Notification overload and coping with dark design patterns.

Design in 2017.

Here’s how most of ours days start. We wake up swearing because we need another 2 hours sleep, turn off the alarm and check our phone.

When we swipe down the notifications drawer, we see tonnes of work emails, Instagram and Facebook notifications, Slack messages and calendar invites. Even Medium notifies me of my ‘top story’, for it to be in the daily digest email an hour later anyway.

This is a dangerous way to start the day; we’re on the back foot before we’ve even had a shower. Not only is checking our phone first thing bad for our eyes, our relationships and our work / life balance, it’s terrible for self esteem.

How can we be efficient in our jobs if we’re chasing notifications?

Not only is it a bad habit, but there’s no one at work stopping us from doing it. We feel obliged to have our work email, Slack and calendar synced to our mobiles, and (most) company policies aren’t trying to get us out of the habit with complimentary work devices.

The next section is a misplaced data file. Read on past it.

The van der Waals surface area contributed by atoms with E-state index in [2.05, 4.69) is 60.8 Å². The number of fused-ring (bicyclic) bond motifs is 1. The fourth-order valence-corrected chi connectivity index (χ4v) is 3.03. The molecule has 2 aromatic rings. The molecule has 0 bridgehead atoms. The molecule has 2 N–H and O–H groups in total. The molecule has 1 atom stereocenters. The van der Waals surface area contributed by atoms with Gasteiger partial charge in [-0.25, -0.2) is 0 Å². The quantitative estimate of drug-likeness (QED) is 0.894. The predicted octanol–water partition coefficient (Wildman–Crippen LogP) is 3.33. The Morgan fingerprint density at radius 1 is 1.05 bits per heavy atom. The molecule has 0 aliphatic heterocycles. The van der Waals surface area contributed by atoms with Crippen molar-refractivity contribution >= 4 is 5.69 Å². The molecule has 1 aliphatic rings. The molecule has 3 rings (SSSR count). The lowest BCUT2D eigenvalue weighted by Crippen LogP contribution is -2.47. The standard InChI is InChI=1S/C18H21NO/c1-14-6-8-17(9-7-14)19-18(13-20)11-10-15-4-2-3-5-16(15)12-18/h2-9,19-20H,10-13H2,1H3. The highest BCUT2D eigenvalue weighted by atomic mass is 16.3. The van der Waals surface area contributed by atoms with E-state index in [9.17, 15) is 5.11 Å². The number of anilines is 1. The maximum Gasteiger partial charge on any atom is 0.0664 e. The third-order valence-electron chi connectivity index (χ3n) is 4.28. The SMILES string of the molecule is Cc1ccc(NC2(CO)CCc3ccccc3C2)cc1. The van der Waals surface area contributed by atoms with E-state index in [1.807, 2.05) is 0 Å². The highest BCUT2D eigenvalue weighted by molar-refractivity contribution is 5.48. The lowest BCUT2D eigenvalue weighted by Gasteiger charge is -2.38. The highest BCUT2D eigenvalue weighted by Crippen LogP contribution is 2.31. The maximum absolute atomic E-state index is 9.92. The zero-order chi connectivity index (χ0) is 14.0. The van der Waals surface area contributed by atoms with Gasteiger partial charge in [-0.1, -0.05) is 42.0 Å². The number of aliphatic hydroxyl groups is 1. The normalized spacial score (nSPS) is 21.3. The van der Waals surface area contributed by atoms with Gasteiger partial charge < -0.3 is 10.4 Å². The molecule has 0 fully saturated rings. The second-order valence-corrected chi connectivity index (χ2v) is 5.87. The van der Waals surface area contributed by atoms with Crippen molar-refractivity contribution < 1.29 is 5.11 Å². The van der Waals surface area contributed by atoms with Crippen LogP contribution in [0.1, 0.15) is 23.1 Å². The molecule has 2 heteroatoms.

This leaves us plugged in, and contactable, at all times — We’re never not working. With us not being able to properly dismiss and handle our notifications on just our mobiles, it’s actually counter-intuitive to be reading them.

I find myself reading emails on my mobile in the morning, to only mark them as unread with the intention of properly digesting them later on in the day, or taking the time to reply properly. The same goes for tweets, messages or invites. This is nonsense.

Even if we do handle all our Slack messages early doors, we’re still forced to re-read them all when we’re on our laptops because of how they don’t mark messages as ‘read’ when you’re switching devices. This is particularly frustrating when you’re part of multiple channels, so I reached our to them.

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